September 11, 2023

Climate Activism’s Death Valley Daze

A demonstrator protests visitors to Death Valley National Park, Sunday, July 16, 2023, in Death Valley National Park, Calif. Death Valley’s brutal temperatures come amid a blistering stretch of hot weather that has put roughly one-third of Americans under some heat advisory, watch, or warning. The thermometer, at left, is not official but is a popular photo spot. (AP Photo/John Locher)


Climate activists have been ostracized and left morally burdened by the lack of mass, top-down acknowledgment of global heating.

By Conohar Scott

Only in our current climate crisis could a thermometer become a famous photo and selfie spot for Death Valley, California, visitors. The Furnace Creek Visitor Center is the last stop on the road for tourists eager to experience what is popularly referred to as the hottest place on earth.

John Locher’s July 16th photograph appeared in publications worldwide when the Northern Hemisphere was experiencing record-breaking temperatures. On the left side of the frame, we see a family preparing for a holiday snapshot to mark their visit. Dressed casually in shorts and t-shirts, the group strikes a pose for a photographer who we don’t see. The kids, grinning for posterity, stand beside the Center’s thermometer, which records a sweltering 130°.

Published in a week when the Biden Administration announced a raft of additional measures to protect communities from extreme heatwaves and new temperature records were set in Sanbao, China, and Catalunya, Spain, this innocuous family moment symbolizes the widespread cognitive dissonance surrounding the scale of the threat.

Climate science groups predict that the world will reach a critical temperature threshold for climate change as soon as 2030 if behavior does not change. If this happens, the consequences could be catastrophic, including more extreme weather events, rising sea levels, and mass extinctions. Recent extreme weather events should have underscored this threat, yet plenty of people have yet to make the radical behavioral shift needed to combat this crisis. Many still believe either right-wing politicians or cultural commentators who question the science or the price tag.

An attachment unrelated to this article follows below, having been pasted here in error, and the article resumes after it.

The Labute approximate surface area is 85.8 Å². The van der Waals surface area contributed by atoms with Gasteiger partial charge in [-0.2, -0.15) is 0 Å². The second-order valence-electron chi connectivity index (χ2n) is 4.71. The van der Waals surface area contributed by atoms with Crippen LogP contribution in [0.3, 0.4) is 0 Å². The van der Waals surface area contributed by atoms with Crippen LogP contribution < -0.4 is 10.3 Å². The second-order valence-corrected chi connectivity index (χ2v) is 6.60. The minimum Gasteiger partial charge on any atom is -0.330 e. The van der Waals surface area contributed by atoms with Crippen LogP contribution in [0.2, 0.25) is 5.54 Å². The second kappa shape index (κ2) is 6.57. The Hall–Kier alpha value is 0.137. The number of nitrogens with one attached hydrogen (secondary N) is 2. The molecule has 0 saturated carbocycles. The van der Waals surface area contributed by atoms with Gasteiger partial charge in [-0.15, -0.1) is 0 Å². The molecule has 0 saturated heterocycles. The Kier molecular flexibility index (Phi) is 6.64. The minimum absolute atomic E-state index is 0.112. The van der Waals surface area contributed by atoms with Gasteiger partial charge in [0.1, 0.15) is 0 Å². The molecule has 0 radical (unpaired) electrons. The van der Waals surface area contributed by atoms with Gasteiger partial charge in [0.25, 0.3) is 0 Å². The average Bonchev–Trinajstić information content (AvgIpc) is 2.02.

The actors in Locher’s photograph play out this tension. A solitary environmental protestor dominates the right side of his composition. In contrast to the happy family posing for their holiday snap, this figure is covered in earth-toned desert clothing, protecting his body from the harmful rays of the blistering sun. A code red scarf is jauntily wrapped around his neck, complemented by a curious pair of award ribbons.

He brandishes not just one sign of urgency but two. The “CLIMATE EMERGENCY” sign is adorned with butterflies, likely because they are endangered. The other sign, with colorful letters cynically evoking a birthday, is also a twist on the valley’s foreboding name.

With outstretched arms and a tilting head, the climate protestor’s stance bears a resemblance to Christ on the cross. He is warning us that we will atone for our sin of ignoring global heating. Tellingly, the family that stands in proximity ignores him and his heartfelt pleas, just as we always ignore the preacher wearing a sandwich board quoting biblical tracts and warning of an impending apocalypse.

Given the hesitancy of Western countries to overhaul their economies to meet the goals of the Paris Agreement, it’s no wonder that so many people downplay the scale of the crisis. In this context, it is easy to portray climate change protesters as social gadflies who, in an ideological swoon, are all too willing to sacrifice the ability to fly, own a car, or eat meat.

The value of Locher’s image lies in its capacity to express this dire social division. Without a top-down approach to climate policy, governments leave eco-conscious citizens no option but to internalize their guilt regarding their lifestyle choices. The current debates on climate change also bear a quasi-religious quality by placing an undue emphasis on the environmentalists to atone for their carbon footprint.

Locher’s photograph drives home the risk of a climate change activism centered on moral failure and the danger of further alienating the public at a time when widespread changes to cultural values are paramount.

Post By

Conohar Scott
See other posts by Conohar here.

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